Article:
One of the best things about visiting Sonoma in the late summer is the tomato season, when you can taste the different variety of heirloom tomatoes from one farm stand to the next. The season is so short that you don't even a second of it. Now New Yorkers don't need to fly to the West Coast to get a taste of the heirloom tomatoes. On September 10, Bayard's Restaurant in downtown Manhattan will host its first heirloom tomato festival with tomatoes from some 10,000 plants grown at Satur Farm in Long Island. The outdoor festival will feature a buffet with an array of savory and sweet dishes, as well as beverages made with some of the 30 kinds of heirloom tomatoes. Whoever thought tomatoes can be so versatile?

Those that get inspired to try cooking with tomatoes at home can buy the heirloom tomatoes at a farm stand.

Festival time is from 5pm to 9pm on Wednesday, September 10 on Stone street. Tickets are $5 each and can be purchased at Bayard's, Harry's on Hanover Square (both at One Hanover Square), Financier (62 Stone Street), and Ulysses' (58 Stone Street). All buffet and drinks are also $5 each.

For more info see: http://www.bayards.com

---by Y. Yang

Source: Press release from Tuewen One Image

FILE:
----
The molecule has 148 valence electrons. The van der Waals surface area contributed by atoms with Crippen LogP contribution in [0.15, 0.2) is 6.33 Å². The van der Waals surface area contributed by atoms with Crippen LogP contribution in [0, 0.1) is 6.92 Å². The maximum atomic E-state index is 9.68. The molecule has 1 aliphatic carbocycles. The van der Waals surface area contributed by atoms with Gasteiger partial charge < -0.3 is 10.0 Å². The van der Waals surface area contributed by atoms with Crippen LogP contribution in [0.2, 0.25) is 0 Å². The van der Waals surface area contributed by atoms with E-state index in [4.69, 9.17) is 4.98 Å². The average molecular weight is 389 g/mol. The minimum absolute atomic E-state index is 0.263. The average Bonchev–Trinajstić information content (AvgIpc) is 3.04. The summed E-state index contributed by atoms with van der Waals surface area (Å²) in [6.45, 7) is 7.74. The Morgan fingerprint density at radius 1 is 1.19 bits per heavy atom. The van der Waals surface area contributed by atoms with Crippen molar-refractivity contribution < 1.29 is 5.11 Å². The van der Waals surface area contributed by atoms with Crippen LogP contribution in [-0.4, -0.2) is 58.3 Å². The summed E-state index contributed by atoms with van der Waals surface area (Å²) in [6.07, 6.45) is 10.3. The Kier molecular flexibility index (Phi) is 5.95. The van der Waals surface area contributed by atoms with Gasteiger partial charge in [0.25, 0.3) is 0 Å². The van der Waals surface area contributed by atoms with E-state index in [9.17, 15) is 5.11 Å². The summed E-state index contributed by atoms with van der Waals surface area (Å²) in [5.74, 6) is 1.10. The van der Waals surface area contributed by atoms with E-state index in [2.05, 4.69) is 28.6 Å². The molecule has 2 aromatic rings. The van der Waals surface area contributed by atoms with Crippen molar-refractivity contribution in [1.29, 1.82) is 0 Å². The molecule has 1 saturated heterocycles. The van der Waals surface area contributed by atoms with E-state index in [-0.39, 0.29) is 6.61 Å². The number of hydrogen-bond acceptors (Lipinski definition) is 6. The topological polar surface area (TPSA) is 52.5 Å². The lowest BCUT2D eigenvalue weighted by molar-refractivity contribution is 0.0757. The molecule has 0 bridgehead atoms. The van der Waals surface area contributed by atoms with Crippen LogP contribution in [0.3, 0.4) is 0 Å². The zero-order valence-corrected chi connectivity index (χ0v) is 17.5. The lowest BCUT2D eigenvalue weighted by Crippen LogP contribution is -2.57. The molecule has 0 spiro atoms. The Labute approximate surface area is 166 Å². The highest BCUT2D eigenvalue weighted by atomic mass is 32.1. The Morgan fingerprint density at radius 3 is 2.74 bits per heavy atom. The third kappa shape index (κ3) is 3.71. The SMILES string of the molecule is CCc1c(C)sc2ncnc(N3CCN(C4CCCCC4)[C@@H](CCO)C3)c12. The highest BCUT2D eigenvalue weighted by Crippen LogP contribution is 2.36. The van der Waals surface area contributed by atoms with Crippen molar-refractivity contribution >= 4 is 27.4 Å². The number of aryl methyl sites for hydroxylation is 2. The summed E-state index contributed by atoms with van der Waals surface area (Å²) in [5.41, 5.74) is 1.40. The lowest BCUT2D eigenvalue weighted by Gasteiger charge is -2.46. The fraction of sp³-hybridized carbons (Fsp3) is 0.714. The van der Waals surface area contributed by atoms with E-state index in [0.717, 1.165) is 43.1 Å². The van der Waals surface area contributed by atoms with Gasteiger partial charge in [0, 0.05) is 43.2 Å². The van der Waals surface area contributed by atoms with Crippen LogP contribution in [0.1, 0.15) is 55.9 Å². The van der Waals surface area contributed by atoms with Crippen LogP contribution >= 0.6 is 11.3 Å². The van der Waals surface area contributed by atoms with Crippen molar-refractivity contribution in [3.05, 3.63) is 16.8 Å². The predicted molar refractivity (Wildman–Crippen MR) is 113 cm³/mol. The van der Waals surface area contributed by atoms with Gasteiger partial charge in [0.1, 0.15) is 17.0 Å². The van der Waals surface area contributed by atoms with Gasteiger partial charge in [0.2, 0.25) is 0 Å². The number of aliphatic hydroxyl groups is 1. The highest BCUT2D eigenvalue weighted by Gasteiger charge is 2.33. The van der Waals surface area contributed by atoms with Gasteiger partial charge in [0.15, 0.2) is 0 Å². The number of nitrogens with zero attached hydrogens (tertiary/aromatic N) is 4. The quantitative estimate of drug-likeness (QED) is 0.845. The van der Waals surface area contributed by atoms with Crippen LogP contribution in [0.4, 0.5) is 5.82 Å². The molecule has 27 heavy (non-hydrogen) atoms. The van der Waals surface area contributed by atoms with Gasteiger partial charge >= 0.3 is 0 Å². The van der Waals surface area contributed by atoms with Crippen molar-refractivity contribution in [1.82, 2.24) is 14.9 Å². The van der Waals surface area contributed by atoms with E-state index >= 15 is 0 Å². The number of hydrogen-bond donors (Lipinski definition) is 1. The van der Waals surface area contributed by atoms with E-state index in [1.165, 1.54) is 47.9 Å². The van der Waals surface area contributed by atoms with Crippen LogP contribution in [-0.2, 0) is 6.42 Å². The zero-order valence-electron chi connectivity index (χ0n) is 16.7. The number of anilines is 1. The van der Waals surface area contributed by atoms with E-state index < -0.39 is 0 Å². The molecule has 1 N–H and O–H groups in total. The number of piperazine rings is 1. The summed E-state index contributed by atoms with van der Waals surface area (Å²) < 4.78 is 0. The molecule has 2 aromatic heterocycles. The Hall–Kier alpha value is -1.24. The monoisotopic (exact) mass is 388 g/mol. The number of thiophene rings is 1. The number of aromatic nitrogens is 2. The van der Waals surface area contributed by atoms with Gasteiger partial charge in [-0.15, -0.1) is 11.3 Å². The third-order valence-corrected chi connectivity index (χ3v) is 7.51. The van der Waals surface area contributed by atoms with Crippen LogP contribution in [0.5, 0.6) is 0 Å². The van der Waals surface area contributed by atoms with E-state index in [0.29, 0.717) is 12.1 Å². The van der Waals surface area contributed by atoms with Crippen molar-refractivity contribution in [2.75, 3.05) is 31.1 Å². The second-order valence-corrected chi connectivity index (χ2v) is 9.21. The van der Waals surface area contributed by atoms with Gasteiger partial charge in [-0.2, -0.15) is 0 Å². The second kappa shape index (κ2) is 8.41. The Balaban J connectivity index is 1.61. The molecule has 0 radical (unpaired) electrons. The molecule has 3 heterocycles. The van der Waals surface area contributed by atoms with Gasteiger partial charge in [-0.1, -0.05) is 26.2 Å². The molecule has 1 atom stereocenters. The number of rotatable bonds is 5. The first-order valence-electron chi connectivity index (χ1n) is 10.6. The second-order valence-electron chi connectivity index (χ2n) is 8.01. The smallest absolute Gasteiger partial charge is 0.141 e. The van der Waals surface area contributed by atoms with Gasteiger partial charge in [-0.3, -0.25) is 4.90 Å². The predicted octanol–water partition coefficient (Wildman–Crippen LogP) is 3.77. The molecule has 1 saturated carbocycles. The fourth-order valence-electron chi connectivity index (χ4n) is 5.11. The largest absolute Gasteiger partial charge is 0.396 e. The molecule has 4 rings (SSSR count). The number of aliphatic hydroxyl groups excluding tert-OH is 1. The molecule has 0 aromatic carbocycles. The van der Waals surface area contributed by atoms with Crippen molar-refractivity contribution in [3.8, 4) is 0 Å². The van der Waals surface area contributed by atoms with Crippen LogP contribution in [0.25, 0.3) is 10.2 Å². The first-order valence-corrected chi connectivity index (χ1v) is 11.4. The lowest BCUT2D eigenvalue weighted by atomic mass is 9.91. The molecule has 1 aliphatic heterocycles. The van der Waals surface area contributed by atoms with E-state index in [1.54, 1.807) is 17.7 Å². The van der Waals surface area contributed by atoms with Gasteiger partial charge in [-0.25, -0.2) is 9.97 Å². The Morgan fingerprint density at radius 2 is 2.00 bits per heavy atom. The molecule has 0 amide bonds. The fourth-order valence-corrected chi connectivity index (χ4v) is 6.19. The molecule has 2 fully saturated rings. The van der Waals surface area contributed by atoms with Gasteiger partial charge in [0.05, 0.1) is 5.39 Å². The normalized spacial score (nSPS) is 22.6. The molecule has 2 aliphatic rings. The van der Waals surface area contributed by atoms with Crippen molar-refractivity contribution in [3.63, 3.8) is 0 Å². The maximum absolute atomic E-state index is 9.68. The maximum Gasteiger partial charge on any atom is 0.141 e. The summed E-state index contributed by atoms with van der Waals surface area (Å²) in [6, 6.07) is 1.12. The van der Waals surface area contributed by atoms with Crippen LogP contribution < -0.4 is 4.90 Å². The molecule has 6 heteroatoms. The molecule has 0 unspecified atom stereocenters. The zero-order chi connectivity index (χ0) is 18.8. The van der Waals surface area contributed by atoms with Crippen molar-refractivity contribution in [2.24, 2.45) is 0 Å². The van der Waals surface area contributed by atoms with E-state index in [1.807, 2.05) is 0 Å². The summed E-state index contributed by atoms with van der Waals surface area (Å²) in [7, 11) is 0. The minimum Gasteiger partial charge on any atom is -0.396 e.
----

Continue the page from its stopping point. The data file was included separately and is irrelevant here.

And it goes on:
eGullet.com NY News Team

nynews@egullet.org with press releases, news reports, and food-biz gossip

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  • 2 weeks later...

I went down tonight and dragged Blovie with me. It was much smaller than I expected. There were about a 10 dishes served, drinks available, and then a stand selling tomatoes, husk cherries, and herbs.

Some of the food looked amazing. Particularly the grilled sea bass served with a salad of heirloom cherry tomatoes. And the rack of lamb smelled quite good.

I came home with a some tomatoes.

I haven't been down in that area since '93, when I worked right near Hanover Square. I can't get over the rehabilitation of Stone Street. And yet, some of the places I used to grab lunch are still there.

Anyone else attend?

"Some people see a sheet of seaweed and want to be wrapped in it. I want to see it around a piece of fish."-- William Grimes

"People are bastard-coated bastards, with bastard filling." - Dr. Cox on Scrubs

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  • 10 months later...

Looks like the date for the 2004 festival is September 1.

"Some people see a sheet of seaweed and want to be wrapped in it. I want to see it around a piece of fish."-- William Grimes

"People are bastard-coated bastards, with bastard filling." - Dr. Cox on Scrubs

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  • 4 weeks later...